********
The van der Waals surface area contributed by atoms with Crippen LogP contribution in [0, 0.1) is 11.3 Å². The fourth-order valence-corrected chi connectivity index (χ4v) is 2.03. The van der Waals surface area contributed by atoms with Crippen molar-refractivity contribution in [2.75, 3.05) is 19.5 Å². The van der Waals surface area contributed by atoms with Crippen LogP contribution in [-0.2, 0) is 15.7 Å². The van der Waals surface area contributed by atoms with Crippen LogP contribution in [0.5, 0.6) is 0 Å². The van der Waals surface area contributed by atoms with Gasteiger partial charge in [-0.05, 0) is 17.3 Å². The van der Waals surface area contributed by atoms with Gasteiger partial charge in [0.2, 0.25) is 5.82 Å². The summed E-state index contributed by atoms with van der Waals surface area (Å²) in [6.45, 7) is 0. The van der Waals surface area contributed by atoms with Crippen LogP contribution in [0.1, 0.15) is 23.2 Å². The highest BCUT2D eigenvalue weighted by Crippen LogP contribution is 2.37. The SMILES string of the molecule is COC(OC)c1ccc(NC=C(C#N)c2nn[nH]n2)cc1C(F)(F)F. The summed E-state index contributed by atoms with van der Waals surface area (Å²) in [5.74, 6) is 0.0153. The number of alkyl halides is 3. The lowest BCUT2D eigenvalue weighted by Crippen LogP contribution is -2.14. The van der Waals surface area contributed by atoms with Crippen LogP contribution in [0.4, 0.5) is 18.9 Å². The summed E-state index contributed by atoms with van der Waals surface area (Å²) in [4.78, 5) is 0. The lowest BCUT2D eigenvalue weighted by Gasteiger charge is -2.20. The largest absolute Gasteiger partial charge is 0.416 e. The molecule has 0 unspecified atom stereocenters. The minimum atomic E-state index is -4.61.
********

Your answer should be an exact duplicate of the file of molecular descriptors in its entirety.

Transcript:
The van der Waals surface area contributed by atoms with Crippen LogP contribution in [0, 0.1) is 11.3 Å². The fourth-order valence-corrected chi connectivity index (χ4v) is 2.03. The van der Waals surface area contributed by atoms with Crippen molar-refractivity contribution in [2.75, 3.05) is 19.5 Å². The van der Waals surface area contributed by atoms with Crippen LogP contribution in [-0.2, 0) is 15.7 Å². The van der Waals surface area contributed by atoms with Crippen LogP contribution in [0.5, 0.6) is 0 Å². The van der Waals surface area contributed by atoms with Gasteiger partial charge in [-0.05, 0) is 17.3 Å². The van der Waals surface area contributed by atoms with Gasteiger partial charge in [0.2, 0.25) is 5.82 Å². The summed E-state index contributed by atoms with van der Waals surface area (Å²) in [6.45, 7) is 0. The van der Waals surface area contributed by atoms with Crippen LogP contribution in [0.1, 0.15) is 23.2 Å². The highest BCUT2D eigenvalue weighted by Crippen LogP contribution is 2.37. The SMILES string of the molecule is COC(OC)c1ccc(NC=C(C#N)c2nn[nH]n2)cc1C(F)(F)F. The summed E-state index contributed by atoms with van der Waals surface area (Å²) in [5.74, 6) is 0.0153. The number of alkyl halides is 3. The lowest BCUT2D eigenvalue weighted by Crippen LogP contribution is -2.14. The van der Waals surface area contributed by atoms with Crippen LogP contribution in [0.4, 0.5) is 18.9 Å². The summed E-state index contributed by atoms with van der Waals surface area (Å²) in [4.78, 5) is 0. The lowest BCUT2D eigenvalue weighted by Gasteiger charge is -2.20. The largest absolute Gasteiger partial charge is 0.416 e. The molecule has 0 unspecified atom stereocenters. The minimum atomic E-state index is -4.61.